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Norton Explores The Web’s Dark Side In Compelling Short Doc

The anti-virus brand takes an intriguing look at a hidden world that includes a nuclear bunker, a sea fortress, and more.

Norton Explores The Web’s Dark Side In Compelling Short Doc

The idea of a cyber attack, for most of us, is just that. An idea. Something that occurs out in the digital ether. But a short doc recently released from Norton and agency Grey San Francisco uses the issue of web security to bridge the physical and digital by taking us to specific locations within the secret world of bulletproof data hosts and their effect on online privacy and crime.

In an episode of The Most Dangerous Town on the Internet, a documentary series that started last year, Oscar-winning director Daniel Junge gives us a peek inside a Dutch nuclear bunker, an isolated sea fortress off the U.K. coast, Sweden’s White Mountains, and the rainy streets of Southeast Asia, to meet the people and see the places that make web anonymity possible.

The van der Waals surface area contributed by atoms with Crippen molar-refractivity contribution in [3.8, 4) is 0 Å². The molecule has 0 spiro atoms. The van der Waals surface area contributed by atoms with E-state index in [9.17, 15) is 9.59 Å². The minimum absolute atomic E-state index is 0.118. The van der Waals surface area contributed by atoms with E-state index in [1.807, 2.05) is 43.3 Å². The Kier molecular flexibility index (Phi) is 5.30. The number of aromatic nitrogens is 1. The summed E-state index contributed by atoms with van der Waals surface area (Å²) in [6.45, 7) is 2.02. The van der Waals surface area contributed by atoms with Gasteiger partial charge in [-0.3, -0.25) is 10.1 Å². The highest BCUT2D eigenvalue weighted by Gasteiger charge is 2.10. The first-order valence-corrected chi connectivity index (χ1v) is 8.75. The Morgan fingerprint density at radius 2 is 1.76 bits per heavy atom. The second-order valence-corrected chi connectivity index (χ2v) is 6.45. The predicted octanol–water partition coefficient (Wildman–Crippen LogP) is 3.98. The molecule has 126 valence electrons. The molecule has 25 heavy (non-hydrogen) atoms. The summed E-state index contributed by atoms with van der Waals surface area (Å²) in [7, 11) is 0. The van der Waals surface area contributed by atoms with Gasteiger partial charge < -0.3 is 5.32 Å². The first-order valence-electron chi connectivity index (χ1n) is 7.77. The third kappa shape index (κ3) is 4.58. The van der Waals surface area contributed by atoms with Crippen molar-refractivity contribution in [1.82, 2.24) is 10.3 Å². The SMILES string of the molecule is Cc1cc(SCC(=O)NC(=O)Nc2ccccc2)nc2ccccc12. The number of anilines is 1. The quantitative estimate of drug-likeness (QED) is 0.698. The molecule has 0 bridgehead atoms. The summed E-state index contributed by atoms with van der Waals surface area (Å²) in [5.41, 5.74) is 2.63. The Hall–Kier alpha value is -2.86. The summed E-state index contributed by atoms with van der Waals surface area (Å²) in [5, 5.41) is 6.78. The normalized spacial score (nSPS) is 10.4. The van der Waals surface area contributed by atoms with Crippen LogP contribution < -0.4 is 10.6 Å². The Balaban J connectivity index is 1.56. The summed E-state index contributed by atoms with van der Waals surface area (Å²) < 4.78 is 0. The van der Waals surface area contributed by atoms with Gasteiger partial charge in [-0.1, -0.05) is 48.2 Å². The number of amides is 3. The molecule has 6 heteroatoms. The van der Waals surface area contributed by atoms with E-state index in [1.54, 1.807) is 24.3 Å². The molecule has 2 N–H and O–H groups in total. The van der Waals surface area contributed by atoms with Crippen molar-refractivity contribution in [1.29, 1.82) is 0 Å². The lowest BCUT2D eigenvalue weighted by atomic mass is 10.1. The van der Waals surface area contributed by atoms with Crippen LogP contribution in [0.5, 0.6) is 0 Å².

At just shy of 24 minutes, it’s a bold swing at branded content. But thanks to Junge’s eye and engaging hosting duties of British journalist Heydon Prowse, it’s a doc that wouldn’t feel out of place on Vice. Which is to say, it takes a complex, potentially boring topic and presents it in a compelling way that expertly cranks up the dramatic elements.

It’s the latest in an impressive content run for Norton, which over the last couple of years has hacked Santa and covered your ass with RFID-blocking jeans.

About the author

Jeff Beer is a staff editor and writer with Co.Create. He's a former staffer at Advertising Age, Creativity and Canadian Business magazine.



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